Serotonin Syndrome: A Quick & Dirty Primer

serotonin syndromeBy Terry Gotham

As opposed to continuing to rattle off drugs that most of our readers may have never heard of with few having ever taken, I thought it would be a good idea to shift to discussion to more general harms. Don’t worry, we’ll still be going over other wacky controlled substances in the future, but today I wanted to focus on serotonin syndrome. This thing is a somewhat amorphous phenomenon that occurs when humans have too much serotonin in their CNS or peripheral nervous system.

While ravers, burners & party people have heard horror stories about this for years, let it be known that this is not something that happens at random or just if you get questionable research chemicals. This is a known syndrome with proven causes and confirmed treatment. To that end, since we’re all adults, I’m going to focus mainly on how to prevent it from happening, what the effects of it are, and how to recognize if your campmate/party partner is having it.

This is a great chart to understand how much serotonin floods your nervous system when you combine certain types of drugs. To note, clinical-grade MDMA is way more potent than SSRIs or the legal highs or designer drugs that mimic MDMA. In this case, the Real McCoy can be quite damaging, especially if you’ve become used to taking SSRIs with research chemicals, and you get a batch of legit Molly. Prescription use of a drug, or recreational use of a substance, while already taking a serotonin boosting substance, such as an SSRI, is how you find yourself in a world of jerky, pupil-dilated pain.

And it’s not just SSRIs. If you take Demerol, DXM (commonly found in most cough syrup) or certain migraine drugs, you may be in for a world of hurt if you don’t watch this stuff. This totally ignores MAOIs, which a thankfully decreasing number of Americans find themselves on. Pro-tip, if you’re still on an MAOI, get a second opinion from a doc at the best hospital in your city. If they still think you should be on MAOIs & not a more advanced prescription drug, especially to deal with depression, maybe think about going to a bigger city and getting that second opinion again. These psychiatric relics should be discarded, but one can never tell what’s going on with people, especially when we don’t know what they’re taking. There’s probably a couple of lunatics out there who take the Ayahuasca vine (a known MAOI) for some health-related reason, so watch out and never assume.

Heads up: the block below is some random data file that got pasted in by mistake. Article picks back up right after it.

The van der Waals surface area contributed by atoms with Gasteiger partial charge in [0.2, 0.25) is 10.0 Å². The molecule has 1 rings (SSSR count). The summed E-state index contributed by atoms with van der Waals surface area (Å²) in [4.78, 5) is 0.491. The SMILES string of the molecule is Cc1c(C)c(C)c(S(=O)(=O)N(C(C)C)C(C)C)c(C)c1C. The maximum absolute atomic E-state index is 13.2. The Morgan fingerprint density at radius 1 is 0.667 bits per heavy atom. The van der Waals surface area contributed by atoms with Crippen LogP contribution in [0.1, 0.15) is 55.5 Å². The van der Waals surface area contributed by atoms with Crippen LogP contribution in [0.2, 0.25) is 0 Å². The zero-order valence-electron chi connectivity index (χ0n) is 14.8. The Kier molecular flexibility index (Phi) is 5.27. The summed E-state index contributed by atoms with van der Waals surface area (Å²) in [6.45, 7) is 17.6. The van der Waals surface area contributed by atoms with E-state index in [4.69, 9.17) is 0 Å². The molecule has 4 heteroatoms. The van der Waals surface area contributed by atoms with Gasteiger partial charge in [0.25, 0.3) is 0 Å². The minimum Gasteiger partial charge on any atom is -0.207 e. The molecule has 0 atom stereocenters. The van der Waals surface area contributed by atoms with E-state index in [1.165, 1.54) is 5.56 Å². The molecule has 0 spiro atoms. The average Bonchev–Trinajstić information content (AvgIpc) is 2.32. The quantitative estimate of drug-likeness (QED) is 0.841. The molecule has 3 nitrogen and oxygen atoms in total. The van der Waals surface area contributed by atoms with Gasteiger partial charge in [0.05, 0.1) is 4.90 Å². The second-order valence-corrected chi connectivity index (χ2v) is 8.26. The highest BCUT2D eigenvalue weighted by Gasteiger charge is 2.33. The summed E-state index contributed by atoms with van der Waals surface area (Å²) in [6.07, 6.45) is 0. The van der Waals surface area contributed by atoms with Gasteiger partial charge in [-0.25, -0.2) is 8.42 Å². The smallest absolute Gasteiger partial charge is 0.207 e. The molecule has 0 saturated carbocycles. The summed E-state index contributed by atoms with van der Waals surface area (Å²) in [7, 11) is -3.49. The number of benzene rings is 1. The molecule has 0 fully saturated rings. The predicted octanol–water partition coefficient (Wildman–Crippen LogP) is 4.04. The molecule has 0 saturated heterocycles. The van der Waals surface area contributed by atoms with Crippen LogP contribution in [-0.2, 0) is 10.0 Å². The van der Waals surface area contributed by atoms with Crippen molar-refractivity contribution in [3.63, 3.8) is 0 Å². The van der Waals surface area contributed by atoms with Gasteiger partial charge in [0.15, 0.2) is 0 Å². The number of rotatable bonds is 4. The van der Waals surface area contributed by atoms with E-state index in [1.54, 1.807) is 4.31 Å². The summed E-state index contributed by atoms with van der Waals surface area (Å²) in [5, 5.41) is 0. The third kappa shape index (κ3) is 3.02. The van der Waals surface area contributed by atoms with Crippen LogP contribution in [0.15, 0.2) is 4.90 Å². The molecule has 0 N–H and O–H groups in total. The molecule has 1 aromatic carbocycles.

To recognize it, just think “Fever MAN!” This is a nursing mnemonic that helps you remember the symptoms. To differentiate it from other ailments, such as neuroleptic malignant syndrome, look for:

  • Running a High Temp AND
    • Mental status changes, not associated with the drugs they’re doing. Obviously rolly people will be foggy & a little dopey, and tripping people will be tripping. But if their mental status changes markedly from that state to somewhere more disoriented or confused, that’s a sign.
    • Autonomic instability. Look for nervous twitches, muscle spasms & tics. Of course, if the person has that already, it’s not a warning sign. If they’re rolling and they start spasm’ing and they’re not currently popping & locking, keep an eye out.
    • Neuromotor disturbances. This dovetails with the twitches. You may see lower extremity tremors and a seeming inability to control limbs. This is a huge warning sign, so take note.

Thankfully, when you stop taking the stuff, symptoms generally improve over a period of 24hrs. However, if it’s not addressed & more serotonin amplifying drugs are introduced into the system, the condition can be fatal. One super notable case of fatal serotonin syndrome was Libby Zion. Her death was caused by a prescription error, written by an exhausted medical resident in New York. Her death resulted in a major state law limiting the number of hours medical residents can work per week to 80. While it was a terrible death, this may have saved untold lives in NYS ensuring that exhaustion-related mistakes don’t happen anymore.

And don’t you go making exhaustion-related mistakes either. Don’t mix these drugs & look out for the warning signs.

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